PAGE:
Buying guide for best probiotics

The human body houses trillions of bacteria that work to keep it functioning at an optimal level. Probiotics are wellness supplements that introduce additional good bacteria to your system. These supplements are claimed to provide a multitude of health benefits, from clearing your skin to losing weight to improving brain function.

Most good bacteria live in the intestines. In fact, this is where the bulk of your immune system is housed. At times, the good bacteria in your digestive tract can become depleted, opening the door for bad bacteria to come in and take over. By introducing a probiotic supplement, you can help replenish the good bacteria to keep your body functioning the way it should.

Different strains of probiotics do different things, but none of them will do you any good unless the bacteria cultures are live and unexpired. Potency is another issue you should pay attention to. If you’d like some help sorting out the different probiotics available today, read on for more information.

Probiotics help produce enzymes that your body needs to break down and absorb foods efficiently.

Common probiotic strains

Most probiotic supplements don’t come with a single strain of bacteria. In fact, there may be seven or more strains in one supplement. This diversity is a good thing because each type of bacteria helps your body in a different way. Here are some of the most common types of bacteria you can expect to find in a probiotic supplement.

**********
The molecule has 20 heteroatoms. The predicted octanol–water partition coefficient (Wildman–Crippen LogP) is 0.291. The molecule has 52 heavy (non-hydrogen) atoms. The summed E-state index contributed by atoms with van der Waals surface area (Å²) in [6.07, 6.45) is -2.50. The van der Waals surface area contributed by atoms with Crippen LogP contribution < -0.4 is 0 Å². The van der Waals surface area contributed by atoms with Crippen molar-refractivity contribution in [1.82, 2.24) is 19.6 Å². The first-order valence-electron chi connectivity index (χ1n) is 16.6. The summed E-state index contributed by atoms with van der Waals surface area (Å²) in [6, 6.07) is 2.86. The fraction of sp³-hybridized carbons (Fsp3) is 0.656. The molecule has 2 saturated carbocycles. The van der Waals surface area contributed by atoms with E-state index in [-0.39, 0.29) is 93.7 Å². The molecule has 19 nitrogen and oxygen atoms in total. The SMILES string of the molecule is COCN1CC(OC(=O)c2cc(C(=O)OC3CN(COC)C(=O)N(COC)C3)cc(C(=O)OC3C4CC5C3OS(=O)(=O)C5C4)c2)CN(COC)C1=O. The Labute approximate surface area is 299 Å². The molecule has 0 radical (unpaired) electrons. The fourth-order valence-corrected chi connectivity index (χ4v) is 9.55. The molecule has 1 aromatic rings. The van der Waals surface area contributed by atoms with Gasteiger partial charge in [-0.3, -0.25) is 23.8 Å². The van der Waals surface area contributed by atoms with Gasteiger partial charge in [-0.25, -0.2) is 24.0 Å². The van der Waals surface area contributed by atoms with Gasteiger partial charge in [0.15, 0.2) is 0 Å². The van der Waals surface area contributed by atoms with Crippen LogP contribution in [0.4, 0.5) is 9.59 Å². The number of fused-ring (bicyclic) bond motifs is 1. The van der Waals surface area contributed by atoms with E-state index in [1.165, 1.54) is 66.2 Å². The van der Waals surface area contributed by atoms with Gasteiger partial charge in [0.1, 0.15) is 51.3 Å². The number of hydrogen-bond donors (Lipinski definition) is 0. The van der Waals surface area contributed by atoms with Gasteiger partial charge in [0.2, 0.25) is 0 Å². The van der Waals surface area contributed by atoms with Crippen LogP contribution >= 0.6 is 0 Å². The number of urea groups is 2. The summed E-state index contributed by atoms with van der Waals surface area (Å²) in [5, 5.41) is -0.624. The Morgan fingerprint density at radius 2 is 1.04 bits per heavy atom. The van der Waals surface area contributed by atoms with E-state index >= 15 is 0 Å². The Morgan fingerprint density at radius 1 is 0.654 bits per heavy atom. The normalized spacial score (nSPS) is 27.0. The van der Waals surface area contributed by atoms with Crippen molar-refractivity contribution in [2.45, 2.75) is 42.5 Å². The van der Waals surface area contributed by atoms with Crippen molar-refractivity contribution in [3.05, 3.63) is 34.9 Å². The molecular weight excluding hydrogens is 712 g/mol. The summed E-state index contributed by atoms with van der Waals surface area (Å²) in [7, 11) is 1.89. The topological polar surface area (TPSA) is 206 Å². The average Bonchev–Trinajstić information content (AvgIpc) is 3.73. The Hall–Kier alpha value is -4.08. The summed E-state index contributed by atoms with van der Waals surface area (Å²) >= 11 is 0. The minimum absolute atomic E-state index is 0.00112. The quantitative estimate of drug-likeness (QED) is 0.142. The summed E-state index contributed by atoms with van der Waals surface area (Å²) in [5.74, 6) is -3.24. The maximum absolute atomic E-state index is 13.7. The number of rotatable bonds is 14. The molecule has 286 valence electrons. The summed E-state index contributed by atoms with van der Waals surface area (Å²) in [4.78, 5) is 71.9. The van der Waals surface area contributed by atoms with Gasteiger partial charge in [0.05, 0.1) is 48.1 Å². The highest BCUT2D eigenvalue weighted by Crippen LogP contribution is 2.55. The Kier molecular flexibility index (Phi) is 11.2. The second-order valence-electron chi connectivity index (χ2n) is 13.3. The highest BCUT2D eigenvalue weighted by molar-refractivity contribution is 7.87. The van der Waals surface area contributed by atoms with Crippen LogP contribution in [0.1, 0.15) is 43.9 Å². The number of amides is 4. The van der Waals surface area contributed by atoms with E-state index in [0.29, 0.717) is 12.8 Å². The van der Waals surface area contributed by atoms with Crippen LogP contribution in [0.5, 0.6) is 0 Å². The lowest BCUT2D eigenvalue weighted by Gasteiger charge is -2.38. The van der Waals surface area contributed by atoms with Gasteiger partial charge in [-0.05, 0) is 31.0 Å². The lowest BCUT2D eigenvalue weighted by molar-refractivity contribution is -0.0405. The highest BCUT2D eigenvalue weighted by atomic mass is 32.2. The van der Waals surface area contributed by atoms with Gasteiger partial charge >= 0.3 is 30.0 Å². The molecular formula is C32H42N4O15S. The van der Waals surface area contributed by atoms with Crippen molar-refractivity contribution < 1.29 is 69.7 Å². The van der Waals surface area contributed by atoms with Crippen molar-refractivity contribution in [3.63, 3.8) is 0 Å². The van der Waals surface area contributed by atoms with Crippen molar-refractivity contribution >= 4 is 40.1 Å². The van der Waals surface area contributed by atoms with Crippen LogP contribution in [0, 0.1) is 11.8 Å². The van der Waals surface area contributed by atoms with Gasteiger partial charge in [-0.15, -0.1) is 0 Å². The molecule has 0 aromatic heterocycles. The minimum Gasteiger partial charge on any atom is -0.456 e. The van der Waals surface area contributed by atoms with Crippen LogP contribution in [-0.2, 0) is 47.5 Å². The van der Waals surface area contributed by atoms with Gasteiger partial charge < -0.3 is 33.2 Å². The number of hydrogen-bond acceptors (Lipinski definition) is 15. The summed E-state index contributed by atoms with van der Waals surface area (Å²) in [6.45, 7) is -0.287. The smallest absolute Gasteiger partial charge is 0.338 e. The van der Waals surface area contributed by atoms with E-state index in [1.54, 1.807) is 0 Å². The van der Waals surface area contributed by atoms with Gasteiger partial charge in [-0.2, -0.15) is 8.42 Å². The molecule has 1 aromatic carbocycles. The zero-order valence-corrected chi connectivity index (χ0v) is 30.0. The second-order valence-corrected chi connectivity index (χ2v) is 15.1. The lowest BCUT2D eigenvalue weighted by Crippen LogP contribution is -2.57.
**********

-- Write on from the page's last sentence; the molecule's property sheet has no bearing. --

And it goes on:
Bifidobacterium bifidum

B. bifidum is another popular immune-boosting bacteria. Its effects are similar to L. acidophilus: it can help optimize digestion and may even protect against certain intestinal pathogens. Some studies suggest that B. bifidum helps improve the symptoms of irritable bowel syndrome (IBS).

Lactobacillus acidophilus

Perhaps the most common type of probiotic, L. acidophilus is a hardy bacteria that can help boost your immune system. It also helps with the digestion and absorption of foods. Many people who are lactose intolerant report improved digestion of dairy products when they introduce L. acidophilus into their diets.

Bifidobacterium longum

B. longum can help inhibit the growth of harmful bacteria in the digestive tract. It may also promote regularity, so if you suffer from constipation, you may wish to consider it. Some studies also suggest that it can help improve brain function by decreasing cortisol levels and improving memory.


Q. Is it safe to take probiotics while you’re pregnant?

A. Studies suggest that taking probiotics may help boost your baby’s immune system. But as with anything, it’s best to consult with your doctor before adding a probiotic supplement to your health regimen.

Q. Do probiotics have side effects?

A. Most of the time, they do not – but it is possible. You may experience mild constipation, bloating, or diarrhea when you first begin taking probiotics. This is usually temporary.

Q. What are the best probiotic strains to take while on antibiotics?

A. Antibiotics wipe out much of the bacteria in your body without discriminating between good and bad. While this can help get rid of bacterial illnesses, it can also deplete your immune system, which may take a while to recover. Probiotics, particularly those strains that are known for boosting immunity, can help speed up this process. It’s a good idea to start taking probiotics with your antibiotics and continue taking them for about a month afterward to ensure that your good bacteria returns to a healthy level.

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